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If we're to continue hobbling along with this broken special-tax funding model, it is incumbent on the City Council to present voters with an option to approve restructuring this to be a fair, progressive tax with reality-based income bracketing and exemptions.

I've lived in Portland 30 years and sent my kids through Portland Public Schools. I am an advocate for a strong public-education system. I've also made my living as an artist and strongly support prioritizing arts in education. Still, I have gnawing questions about Portland's art tax.

No one I know respects this regressive tax or feels it provides a just and sustainable way to fund education. Yet for some reason, the City Council has not stepped up and brought this unpopular tax to the voters again.

The arts tax was imposed in 2012. That year, Portland voters approved what many assumed would be a temporary fix, one that would sunset when legislators in Salem fixed holes in the education budget. Seven years into this endless tax, our naiveté is embarrassing.

We approved this special, single-program tax with a capped, 5 percent allowance for the city's role in collecting and disbursing the funds. But today, without voter approval, the city's portion (ostensibly to offset costs) has climbed to 10 percent, and there's no cap anywhere in sight.

Certain comfortable categories of Portland taxpayers (PERS, federal retirees and others) are entirely exempt from paying this tax, while other wage-earners and retirees have no option. This is not the city's fault, but the inequity is glaring nonetheless.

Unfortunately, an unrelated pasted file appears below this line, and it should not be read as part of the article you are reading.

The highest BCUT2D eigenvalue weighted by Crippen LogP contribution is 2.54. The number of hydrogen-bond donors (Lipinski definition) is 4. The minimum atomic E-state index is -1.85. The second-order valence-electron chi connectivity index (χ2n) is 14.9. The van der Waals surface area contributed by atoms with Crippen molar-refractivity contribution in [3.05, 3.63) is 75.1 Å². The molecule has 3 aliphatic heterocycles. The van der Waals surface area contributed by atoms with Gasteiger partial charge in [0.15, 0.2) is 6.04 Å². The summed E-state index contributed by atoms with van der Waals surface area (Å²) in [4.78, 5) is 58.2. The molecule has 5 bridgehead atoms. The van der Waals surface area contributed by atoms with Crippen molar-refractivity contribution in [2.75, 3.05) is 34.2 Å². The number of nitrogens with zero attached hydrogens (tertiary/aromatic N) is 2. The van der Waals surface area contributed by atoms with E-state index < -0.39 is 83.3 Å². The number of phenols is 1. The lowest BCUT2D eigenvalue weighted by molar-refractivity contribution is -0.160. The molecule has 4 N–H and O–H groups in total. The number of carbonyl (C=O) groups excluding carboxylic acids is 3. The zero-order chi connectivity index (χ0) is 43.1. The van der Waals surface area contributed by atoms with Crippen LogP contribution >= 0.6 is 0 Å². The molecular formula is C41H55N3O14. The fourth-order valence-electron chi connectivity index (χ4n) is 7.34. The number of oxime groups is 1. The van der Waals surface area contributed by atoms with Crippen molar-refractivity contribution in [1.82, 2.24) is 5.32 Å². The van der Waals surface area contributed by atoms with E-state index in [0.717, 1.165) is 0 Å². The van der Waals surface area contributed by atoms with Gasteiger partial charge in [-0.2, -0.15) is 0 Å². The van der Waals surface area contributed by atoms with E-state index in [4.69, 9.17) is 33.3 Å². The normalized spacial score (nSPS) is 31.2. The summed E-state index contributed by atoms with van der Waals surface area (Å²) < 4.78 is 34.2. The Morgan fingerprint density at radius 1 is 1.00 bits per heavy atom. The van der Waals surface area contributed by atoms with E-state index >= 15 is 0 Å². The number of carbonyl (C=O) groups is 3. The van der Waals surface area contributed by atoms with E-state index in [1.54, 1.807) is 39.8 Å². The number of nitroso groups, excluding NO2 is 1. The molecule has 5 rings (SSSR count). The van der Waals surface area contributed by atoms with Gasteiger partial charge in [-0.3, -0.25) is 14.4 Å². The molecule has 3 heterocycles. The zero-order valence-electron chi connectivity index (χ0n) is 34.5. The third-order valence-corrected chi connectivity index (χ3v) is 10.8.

Funding our children's educational curricula class by class, as Portland is doing, by imposing special taxes to support popular programs, is truly absurd, no matter how important those programs may be. The future of our kids and our state depends on providing a rich array of educational resources and opportunities to all our children.

However, if we're to continue hobbling along with this broken special-tax funding model, it is incumbent on the City Council to present voters with an option to approve restructuring this to be a fair, progressive tax with reality-based income bracketing and exemptions. Two specific questions for the council today include:

1. What steps is the council taking to present voters with a restructured tax with fair, progressive brackets, rather than the grossly regressive current model?

2. By what moral or ethical standard is it acceptable that an 85-year-old Social Security retiree with $1,000 other annual income, or an 18-year-old student who's a part-time barista, or a minimum-wage earner who's working three jobs to raise their family — how is it acceptable that those Portlanders are required to pay the exact same dollar amount in tax as someone bringing in five, 10 or 50 times the income?

Isn't it about time to do something about this? This regressive $35 tax may not be the biggest problem Portland is facing, but it is a part of a puzzle. As our population grows, the economic and class divide in Portland is deepening. Acting on this relatively minor problem now is one step toward stopping the nightmare that's unfolding in San Francisco from happening here.

Thank you for your consideration. I hope to hear from the City Council soon.

Betsy Toll is a resident of Southeast Portland.

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